The Rocky Mountain Rafts RMR IK-123 Solo Animas represents one of the very best values available in a solo downriver model. There is also a tandem version.
The Animas is just an inch under 11' long, 38" wide, and the tubes are 11.5". These taper to 8" at the bow, and the underside has 9" of rocker. Inside width is 15" or a smidge more. The weight is a very reasonable 37.5 pounds with thighstraps - quite good considering the beefiness of the pvc used and the fact that the gray floor wraps up to about the 4:00 / 8:00 position on the side tubes. Note that this 37 pound figure is fully five pounds less than what RMR gives on their site.
Two nice features here are the factory thighstraps, which almost every whitewater boater wants these days, and a large thwart backrest. This thwart provides the support you need in more difficult rapids, and is fully adjustable. It's held in with four camstraps that are affixed to the side of the tapered thwart. The taper is at a rearward angle rather than a downward angle as it should probably be, but that doesn't cause any issues. There are also rubber lift handles at the bow & stern. These handles seem like they may have the unintentional double duty of being bumpers, which is okay with us.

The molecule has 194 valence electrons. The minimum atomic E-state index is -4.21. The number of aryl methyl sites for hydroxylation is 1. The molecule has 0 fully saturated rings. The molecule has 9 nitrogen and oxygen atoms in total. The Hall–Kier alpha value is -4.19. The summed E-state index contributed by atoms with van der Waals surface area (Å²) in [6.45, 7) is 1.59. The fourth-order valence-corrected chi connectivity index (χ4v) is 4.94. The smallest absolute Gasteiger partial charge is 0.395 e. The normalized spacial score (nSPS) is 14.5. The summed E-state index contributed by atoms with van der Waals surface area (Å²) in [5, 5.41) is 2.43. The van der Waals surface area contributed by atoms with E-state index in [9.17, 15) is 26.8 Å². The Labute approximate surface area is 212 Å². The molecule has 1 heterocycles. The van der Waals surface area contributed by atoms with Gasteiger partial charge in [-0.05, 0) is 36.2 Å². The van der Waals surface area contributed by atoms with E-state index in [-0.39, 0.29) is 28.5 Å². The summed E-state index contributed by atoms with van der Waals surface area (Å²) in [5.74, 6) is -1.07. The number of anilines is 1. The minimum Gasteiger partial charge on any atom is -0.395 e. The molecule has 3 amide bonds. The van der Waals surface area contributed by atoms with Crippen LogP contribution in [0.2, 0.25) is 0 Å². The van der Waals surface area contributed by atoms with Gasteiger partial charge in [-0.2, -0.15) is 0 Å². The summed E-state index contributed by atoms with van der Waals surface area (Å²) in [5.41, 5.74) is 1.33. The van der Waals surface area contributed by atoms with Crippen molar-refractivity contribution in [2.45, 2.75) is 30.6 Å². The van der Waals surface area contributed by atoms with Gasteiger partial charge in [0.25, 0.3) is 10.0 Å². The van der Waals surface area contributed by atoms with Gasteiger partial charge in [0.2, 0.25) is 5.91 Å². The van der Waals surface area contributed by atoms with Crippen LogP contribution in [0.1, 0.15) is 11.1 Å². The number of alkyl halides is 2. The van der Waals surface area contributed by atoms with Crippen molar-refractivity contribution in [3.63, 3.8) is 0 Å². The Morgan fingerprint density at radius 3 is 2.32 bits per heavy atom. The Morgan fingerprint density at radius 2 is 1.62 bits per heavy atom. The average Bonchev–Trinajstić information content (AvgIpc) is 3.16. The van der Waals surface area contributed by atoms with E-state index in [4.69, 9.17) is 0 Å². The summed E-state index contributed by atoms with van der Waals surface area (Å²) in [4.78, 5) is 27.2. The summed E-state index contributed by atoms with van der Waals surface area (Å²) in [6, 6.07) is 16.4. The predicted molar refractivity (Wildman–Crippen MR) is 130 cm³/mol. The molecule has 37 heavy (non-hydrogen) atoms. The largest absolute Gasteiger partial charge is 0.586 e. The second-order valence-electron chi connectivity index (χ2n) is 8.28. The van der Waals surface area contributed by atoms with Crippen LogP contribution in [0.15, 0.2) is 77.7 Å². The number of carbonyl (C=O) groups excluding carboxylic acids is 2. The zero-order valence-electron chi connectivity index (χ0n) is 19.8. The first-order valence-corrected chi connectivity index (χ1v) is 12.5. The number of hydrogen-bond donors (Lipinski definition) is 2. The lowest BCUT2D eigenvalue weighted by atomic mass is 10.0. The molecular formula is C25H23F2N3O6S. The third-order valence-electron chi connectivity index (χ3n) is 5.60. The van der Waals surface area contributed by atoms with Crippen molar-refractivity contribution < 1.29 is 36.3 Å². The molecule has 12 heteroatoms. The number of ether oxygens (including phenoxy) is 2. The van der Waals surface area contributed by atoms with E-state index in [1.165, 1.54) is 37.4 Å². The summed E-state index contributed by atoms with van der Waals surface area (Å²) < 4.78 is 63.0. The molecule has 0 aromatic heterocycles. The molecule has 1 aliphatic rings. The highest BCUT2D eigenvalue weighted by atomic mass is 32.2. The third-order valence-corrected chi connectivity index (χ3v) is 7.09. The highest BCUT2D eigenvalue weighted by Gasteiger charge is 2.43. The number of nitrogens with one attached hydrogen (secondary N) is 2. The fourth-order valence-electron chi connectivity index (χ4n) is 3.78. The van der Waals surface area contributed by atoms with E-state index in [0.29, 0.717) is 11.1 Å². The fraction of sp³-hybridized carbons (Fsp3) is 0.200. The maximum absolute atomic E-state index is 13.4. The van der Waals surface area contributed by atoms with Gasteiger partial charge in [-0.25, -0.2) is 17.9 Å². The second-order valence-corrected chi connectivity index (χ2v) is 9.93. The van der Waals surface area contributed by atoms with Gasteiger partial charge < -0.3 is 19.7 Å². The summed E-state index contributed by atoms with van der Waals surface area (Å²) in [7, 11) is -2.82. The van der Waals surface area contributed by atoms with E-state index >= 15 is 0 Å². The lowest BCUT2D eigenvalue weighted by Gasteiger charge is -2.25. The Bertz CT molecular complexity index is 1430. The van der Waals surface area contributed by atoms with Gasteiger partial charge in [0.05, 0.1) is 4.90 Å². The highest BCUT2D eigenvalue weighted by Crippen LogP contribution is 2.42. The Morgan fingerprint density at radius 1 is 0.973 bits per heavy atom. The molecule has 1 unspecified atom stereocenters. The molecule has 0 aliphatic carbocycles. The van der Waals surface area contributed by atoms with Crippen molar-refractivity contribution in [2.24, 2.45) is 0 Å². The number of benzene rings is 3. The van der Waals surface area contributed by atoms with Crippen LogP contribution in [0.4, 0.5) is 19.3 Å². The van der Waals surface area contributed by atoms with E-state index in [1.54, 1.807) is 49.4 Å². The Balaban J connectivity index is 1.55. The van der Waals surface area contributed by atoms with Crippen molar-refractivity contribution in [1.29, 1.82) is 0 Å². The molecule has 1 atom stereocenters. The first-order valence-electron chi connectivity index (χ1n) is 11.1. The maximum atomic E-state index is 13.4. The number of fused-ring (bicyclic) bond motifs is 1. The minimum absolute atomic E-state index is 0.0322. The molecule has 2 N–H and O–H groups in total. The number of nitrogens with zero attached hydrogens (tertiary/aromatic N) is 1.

The material is mostly 2000 denier base fabric, providing a near-unrippable hull, and like all Rocky Mountain boats it is fully welded except for the RMR logo & floor wrap-up. The colors that we have for now are blue with a gray floor (not solid blue as shown) or yellow & gray, though we will try to also carry the red's in the near future. We will not be stocking the bland looking solid grays, and probably not the green unless we start getting calls for it.
The Warranty is five years like all RMR products.
The weight capacity is around 275 pounds though there is some water around your tushy at that level. The main tube valves are at opposing ends much like with AIRE's Superlynx model, and that's because the boat is split in a front half and a back half air chamber-wise. As with the SuperLynx, the Animas side tubes are constructed more like a two chamber raft, which allows a higher volume at the front to prevent submerging in big holes, and it simply gives better integrity to the hull shape even if the floor is not inlfated.